1 (constant) 1.31 0.54 * critical thinking 0.69 0.16 0.57 *** 0.32 2 (constant) 0.41 0.57 critical thinking 0.56 0.16 0.46 ** test anxiety 0.41 0.14 0.38 ** 0.46 3 (constant) -0.77 0.70 critical thinking 0.46 0.15 0.38 ** test anxiety 0.42 0.13 0.38 ** effort regulation 0.44 0.17 0.31 * 0.54 Key: *p < 0.05, **p < 0.01, ***p < 0.001

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It is further hypothesised that the free construction concept mapping system may be preferred by low test anxiety students but this needs further research. It is also recognised that students’ future intentions of using the WCOMT system are affected in a complex way; nevertheless, this study provides evidence that some of the students’ motivation and learning strategies may be promising factors regarding their future use of WCOMT.

Implications and further research

Educators always try to find better ways of exploring or assessing students’ ideas. This paper describes an attempt to use concept maps as a tool for assessing high school students’ concepts in physics. The testing system was processed on the Internet. The study revealed that students’ performance on this system may provide an alternative indicator for exploring students’ understandings in physics which may differ somewhat from traditional standard tests. Students’ views of using this system in general were positive. Students with higher test anxiety preferred to be tested through such an online system. In the paradigm of constructivism, teachers are encouraged to create student-centred learning environments and employ multiple modes of assessment (Brooks & Brooks, 1993; Tsai, 1998a; 2000a). Educators may include this way of testing as one of may assessment methods, especially to offer this system to students who are anxious when taking traditional standard examinations.

In the future, WCOMT will continue to gather concept map testing items in an item bank that can be easily distributed to student users via the Internet. The plan is to promote teachers’ adoption of WCOMT in regular classes. Thus the intention is not only on recording and analysing students’ conceptual understanding but also on accommodating various needs of users and maintaining accessibility and a user friendly perspective for large user groups. Moreover, in the future, after answering questions in WCOMT, students will be able to view numerous suggested answers and to view peers’ answers. Teachers can ask students’ to compare their own concept maps with those of others and thus create possible conceptual conflicts. In this case, teachers may not be trapped by the peripheral aspect of concept maps.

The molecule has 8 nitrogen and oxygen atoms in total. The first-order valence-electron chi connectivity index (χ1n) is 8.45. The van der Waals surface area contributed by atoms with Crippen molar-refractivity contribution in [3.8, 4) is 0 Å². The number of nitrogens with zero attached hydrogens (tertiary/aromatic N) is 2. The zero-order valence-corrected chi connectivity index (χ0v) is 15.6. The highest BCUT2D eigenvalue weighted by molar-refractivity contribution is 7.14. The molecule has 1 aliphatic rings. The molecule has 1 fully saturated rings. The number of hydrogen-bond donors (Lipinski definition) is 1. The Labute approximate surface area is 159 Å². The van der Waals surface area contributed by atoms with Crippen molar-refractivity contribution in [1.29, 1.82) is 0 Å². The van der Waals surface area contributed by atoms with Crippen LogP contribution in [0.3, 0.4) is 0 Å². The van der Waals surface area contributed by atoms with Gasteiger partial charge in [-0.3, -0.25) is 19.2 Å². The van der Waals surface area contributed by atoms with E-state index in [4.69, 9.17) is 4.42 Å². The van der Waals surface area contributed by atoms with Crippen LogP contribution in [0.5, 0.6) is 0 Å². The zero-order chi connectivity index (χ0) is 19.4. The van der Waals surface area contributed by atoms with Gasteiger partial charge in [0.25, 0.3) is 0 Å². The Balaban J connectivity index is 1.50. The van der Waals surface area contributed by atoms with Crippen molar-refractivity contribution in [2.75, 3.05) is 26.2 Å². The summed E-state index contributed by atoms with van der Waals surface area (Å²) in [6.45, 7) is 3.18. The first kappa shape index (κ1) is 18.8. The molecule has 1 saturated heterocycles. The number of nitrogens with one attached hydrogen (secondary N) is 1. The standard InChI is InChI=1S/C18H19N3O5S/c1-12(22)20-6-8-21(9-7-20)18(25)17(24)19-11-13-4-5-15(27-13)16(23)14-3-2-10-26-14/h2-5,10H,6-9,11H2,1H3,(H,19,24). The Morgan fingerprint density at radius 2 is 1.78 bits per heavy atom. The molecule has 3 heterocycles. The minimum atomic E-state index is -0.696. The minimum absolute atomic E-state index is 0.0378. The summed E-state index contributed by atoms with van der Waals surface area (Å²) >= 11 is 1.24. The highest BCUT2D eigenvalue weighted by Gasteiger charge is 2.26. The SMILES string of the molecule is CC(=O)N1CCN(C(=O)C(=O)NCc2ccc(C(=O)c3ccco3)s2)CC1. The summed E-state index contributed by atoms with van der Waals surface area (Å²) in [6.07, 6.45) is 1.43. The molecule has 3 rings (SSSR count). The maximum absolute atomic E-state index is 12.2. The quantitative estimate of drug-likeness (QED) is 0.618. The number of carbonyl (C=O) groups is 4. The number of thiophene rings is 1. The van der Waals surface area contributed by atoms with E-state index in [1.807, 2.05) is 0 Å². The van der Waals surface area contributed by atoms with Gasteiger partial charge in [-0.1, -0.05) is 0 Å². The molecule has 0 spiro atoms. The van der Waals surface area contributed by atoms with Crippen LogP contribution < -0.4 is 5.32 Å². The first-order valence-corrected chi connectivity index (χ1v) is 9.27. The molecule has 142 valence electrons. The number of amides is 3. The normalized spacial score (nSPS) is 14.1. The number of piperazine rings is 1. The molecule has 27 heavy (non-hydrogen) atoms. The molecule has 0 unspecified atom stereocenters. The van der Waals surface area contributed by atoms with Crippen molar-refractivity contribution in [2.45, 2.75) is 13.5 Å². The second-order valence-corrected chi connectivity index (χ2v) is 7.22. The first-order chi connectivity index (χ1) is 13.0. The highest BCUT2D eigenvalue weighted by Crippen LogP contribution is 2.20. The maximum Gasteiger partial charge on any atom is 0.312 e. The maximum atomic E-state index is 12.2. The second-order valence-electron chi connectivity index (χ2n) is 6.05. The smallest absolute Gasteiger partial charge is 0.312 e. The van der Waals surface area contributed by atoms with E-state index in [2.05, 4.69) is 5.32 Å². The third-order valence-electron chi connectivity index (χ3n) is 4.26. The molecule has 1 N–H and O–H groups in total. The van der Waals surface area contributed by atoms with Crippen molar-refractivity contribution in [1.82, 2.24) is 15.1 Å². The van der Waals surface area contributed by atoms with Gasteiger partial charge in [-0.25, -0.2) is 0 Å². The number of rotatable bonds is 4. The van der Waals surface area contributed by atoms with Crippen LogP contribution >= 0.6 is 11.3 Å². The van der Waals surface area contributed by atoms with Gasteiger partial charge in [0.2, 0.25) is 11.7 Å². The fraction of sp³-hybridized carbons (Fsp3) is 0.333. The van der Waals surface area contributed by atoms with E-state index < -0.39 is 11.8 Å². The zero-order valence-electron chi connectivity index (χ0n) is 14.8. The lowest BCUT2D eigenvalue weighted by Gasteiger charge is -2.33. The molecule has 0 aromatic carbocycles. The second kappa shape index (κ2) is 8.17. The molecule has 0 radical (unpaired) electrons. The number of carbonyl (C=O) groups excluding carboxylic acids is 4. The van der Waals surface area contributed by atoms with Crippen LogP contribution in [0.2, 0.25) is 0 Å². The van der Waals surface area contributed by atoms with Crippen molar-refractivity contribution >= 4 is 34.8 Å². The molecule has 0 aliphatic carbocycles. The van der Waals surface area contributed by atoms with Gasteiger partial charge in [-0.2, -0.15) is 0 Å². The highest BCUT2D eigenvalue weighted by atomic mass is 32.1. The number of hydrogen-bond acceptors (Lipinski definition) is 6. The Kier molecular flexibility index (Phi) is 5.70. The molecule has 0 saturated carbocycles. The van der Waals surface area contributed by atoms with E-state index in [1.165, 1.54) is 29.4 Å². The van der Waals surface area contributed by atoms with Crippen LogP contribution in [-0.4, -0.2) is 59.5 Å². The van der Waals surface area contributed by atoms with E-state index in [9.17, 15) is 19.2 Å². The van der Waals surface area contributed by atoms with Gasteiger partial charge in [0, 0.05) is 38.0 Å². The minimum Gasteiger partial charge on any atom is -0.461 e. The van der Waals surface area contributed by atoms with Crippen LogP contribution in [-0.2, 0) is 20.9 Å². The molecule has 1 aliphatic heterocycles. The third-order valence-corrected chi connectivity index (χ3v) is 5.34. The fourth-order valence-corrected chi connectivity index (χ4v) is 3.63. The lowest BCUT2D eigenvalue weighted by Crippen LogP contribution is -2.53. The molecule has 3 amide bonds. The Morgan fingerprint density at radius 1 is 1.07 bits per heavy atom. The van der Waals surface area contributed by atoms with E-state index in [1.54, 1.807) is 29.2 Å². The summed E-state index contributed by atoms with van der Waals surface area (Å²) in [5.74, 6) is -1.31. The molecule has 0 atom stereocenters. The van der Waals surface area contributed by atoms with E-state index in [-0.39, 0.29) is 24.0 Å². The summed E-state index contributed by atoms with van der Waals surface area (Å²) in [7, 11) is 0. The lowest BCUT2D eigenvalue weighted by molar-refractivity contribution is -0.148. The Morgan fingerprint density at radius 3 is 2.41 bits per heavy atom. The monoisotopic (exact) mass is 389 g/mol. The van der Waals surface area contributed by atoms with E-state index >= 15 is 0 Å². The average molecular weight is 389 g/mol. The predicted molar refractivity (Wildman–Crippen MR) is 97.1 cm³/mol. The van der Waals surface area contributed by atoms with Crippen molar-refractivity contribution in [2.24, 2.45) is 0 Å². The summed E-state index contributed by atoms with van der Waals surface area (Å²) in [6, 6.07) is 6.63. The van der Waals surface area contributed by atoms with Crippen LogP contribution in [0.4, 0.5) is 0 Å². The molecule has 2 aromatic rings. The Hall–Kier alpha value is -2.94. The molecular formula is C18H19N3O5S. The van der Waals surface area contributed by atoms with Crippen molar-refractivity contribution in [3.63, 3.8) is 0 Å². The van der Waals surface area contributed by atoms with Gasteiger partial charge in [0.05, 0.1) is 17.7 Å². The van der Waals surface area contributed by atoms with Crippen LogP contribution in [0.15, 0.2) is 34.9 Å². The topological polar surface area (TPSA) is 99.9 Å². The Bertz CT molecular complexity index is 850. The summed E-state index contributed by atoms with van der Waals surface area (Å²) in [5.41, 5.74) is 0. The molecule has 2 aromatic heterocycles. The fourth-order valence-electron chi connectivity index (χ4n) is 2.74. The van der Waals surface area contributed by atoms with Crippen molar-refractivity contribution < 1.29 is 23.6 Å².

When students have more experience of concept maps and the use of the computer network, the research may try to employ the free construction concept mapping version. This research will then be able to compare students’ concept maps with and without a specific misconception leading to a deeper understanding of how students learn and organise scientific knowledge.

Acknowledgements

Funding of this research work is supported by National Science Council, Taiwan, ROC, under grant number NSC 88–2511-S-009–006 and NSC 89–2520-S-009–004. The authors also express their gratitude to two anonymous referees’ helpful comments for the further development of this article.

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Table 1 presents a further comparison of the advantages and possible limitations between these three versions

Table 1

presents a further comparison of the advantages and possible limitations between these three versions p.3
Table 1. A comparison of three versions of computer-assisted concept mapping.

Table 1.

A comparison of three versions of computer-assisted concept mapping. p.3
Fig. 1. Three versions of computer-assisted concept mapping systems
Fig. 1. Three versions of computer-assisted concept mapping systems p.3
Fig. 2. A simple item used in WCOMT system
Fig. 2. A simple item used in WCOMT system p.5
Fig. 3 WCOMT item-relational link to be filled in
Fig. 3 WCOMT item-relational link to be filled in p.6
Fig. 4. WCOMT item-multiple blanks
Fig. 4. WCOMT item-multiple blanks p.6
Table 3. Regression models of predicting students’ intention of using WCOMT.

Table 3.

Regression models of predicting students’ intention of using WCOMT. p.10